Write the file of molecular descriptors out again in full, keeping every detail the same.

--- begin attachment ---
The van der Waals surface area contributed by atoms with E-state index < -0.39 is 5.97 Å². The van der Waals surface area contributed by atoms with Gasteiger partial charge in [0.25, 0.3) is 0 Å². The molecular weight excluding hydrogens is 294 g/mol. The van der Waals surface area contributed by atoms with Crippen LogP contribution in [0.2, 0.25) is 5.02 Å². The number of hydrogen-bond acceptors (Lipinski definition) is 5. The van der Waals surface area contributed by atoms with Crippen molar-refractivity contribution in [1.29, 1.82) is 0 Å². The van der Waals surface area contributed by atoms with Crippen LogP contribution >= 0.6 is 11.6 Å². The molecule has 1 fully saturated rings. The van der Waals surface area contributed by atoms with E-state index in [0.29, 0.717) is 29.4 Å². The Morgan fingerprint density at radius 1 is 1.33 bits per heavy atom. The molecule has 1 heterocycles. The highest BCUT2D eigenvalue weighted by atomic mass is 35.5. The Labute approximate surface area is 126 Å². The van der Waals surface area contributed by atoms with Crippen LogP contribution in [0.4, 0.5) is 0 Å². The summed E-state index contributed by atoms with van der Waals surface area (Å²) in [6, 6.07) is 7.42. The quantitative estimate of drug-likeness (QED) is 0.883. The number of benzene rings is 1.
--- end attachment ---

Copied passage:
The van der Waals surface area contributed by atoms with E-state index < -0.39 is 5.97 Å². The van der Waals surface area contributed by atoms with Gasteiger partial charge in [0.25, 0.3) is 0 Å². The molecular weight excluding hydrogens is 294 g/mol. The van der Waals surface area contributed by atoms with Crippen LogP contribution in [0.2, 0.25) is 5.02 Å². The number of hydrogen-bond acceptors (Lipinski definition) is 5. The van der Waals surface area contributed by atoms with Crippen molar-refractivity contribution in [1.29, 1.82) is 0 Å². The van der Waals surface area contributed by atoms with Crippen LogP contribution >= 0.6 is 11.6 Å². The molecule has 1 fully saturated rings. The van der Waals surface area contributed by atoms with E-state index in [0.29, 0.717) is 29.4 Å². The Morgan fingerprint density at radius 1 is 1.33 bits per heavy atom. The molecule has 1 heterocycles. The highest BCUT2D eigenvalue weighted by atomic mass is 35.5. The Labute approximate surface area is 126 Å². The van der Waals surface area contributed by atoms with Crippen LogP contribution in [0.4, 0.5) is 0 Å². The summed E-state index contributed by atoms with van der Waals surface area (Å²) in [6, 6.07) is 7.42. The quantitative estimate of drug-likeness (QED) is 0.883. The number of benzene rings is 1.